Thanks

    PS: jgusa your Slack looks awesome bro!

    #661568
    FaDe
    83 Posts

    :thumpsup: thanks for the impressions,
    keep updates how it is doing during the season, I don’t want to split my Slackcountry UL yet, I love that board too much, but I am very excited on what you will experience about the Slack splitty.

    #661569
    jgusa
    68 Posts

    @FaDe wrote:

    :thumpsup: thanks for the impressions,
    keep updates how it is doing during the season, I don’t want to split my Slackcountry UL yet, I love that board too much, but I am very excited on what you will experience about the Slack splitty.

    It took me awhile to convince myself to cut my Slack too, but I realized I didn’t need both a Slackcountry 164 and a Salomon Sick Stick 163 in my quiver. My SS was my go-to solid for just about anything last year so I figured I could sacrifice the Slack.

    #661570
    cornRIDE
    8 Posts

    this thread just answered all of my questions. thanks to each of you for contributing.

    #661571
    4thelove
    13 Posts

    Here is a little update:

    So far this season I’ve put about 30 days on this board. First off, this board is a lot of fun to ride in the pow! Quick initiations, amazing float, playful and light, which is one the most recognizable differences between my other two factory splits that I’ve had, it’s incredibly light. That said, I was a bit worried about the construction of the board. In order to make the board light, the base is a little thinner, and there isn’t much in terms of overall construction closer to the tip and tail, but it has stood up to some serious abuse. I’ve ridden over rocks and no core shots; I have hit all kinds of stuff with my nose and no dents; the top sheet, which is made from a hemp fabric, doesn’t nic and peel like traditional plastic top sheets. The other thing I was worried about was how it was going to break in. After 30 days I would imagine that it has been broken in, and it still feels just as stiff as when I first rode it. I would really recommend this board for a DIY splitty 🙂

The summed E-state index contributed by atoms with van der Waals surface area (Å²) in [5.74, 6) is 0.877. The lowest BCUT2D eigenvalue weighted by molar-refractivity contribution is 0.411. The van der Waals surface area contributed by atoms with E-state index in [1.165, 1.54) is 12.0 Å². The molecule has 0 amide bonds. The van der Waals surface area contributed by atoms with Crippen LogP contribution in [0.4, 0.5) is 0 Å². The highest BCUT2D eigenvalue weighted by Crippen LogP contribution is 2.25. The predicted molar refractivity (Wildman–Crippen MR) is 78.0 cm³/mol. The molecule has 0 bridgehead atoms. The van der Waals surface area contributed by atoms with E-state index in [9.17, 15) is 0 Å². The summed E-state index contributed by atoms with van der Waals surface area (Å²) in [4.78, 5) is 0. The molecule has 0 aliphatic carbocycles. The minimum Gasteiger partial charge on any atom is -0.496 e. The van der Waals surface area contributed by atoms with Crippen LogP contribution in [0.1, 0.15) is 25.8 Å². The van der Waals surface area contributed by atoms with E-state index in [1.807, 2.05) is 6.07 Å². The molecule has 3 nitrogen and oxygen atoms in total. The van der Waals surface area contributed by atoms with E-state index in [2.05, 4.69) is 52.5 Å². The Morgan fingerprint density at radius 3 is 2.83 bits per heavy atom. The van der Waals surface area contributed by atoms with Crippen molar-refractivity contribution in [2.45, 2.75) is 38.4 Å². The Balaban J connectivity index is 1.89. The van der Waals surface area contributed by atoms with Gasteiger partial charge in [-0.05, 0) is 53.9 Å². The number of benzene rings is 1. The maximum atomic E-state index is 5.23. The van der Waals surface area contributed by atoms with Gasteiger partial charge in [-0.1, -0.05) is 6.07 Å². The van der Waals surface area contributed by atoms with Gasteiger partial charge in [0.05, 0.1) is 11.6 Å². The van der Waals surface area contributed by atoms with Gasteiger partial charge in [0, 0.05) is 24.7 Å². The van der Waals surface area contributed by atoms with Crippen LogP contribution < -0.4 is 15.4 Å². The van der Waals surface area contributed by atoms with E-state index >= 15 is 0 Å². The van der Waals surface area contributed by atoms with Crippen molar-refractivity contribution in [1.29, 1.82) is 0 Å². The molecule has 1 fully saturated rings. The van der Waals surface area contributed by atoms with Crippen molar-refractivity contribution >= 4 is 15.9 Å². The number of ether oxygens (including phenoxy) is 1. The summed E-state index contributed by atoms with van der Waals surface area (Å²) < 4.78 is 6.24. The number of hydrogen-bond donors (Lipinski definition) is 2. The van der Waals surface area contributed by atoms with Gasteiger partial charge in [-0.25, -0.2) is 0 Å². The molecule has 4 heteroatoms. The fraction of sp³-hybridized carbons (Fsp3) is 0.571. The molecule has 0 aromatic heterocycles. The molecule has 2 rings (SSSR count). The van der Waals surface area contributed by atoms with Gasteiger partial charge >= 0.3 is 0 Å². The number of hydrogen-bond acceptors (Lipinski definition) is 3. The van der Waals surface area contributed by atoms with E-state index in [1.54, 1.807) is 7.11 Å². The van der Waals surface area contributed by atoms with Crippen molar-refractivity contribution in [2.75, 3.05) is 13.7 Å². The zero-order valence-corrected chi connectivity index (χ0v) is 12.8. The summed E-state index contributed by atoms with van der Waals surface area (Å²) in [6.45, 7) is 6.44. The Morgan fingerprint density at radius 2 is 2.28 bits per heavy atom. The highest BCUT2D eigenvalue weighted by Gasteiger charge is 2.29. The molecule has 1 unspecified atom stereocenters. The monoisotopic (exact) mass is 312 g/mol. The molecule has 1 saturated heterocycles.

#661572
    FaDe
    83 Posts

    Thanx for the update :thumpsup:

    Slackcountry is the king of POW and choped POW, and the topsheet is great. I like it very much, but also after your great results I don’t feel to cut it in half 🙂
    I’ll save it as a solid for nice powder days and Slackcountry.

    Wish you much fun with your splitty :thatrocks:

    #661573
    Wangta
    2 Posts

    Hey guys – I found this thread as I have TWO Slackcountry boards – one a 2012 and one a 2013 – and I was thinking about splitting one of them or swallowtailing the other to get less leg burn and raise the nose on deep pow days. Both have the UL core, Carbon Array 7 and linear Carbon inserts.

    Given the carbon array, I’m thinking about swallowtailing it. But i was wondering if anyone knows where the carbon array inserts are in the board? I’m trying to understand how far I can have the swallowtail cut into the board.

    I saw plastafara draw this but did anyone take pictures while cutting their board that could provide more specific location info for the components (UL core, carbon array, inserts, etc)?

    #661574
    Wangta
    2 Posts

    bump – anyone?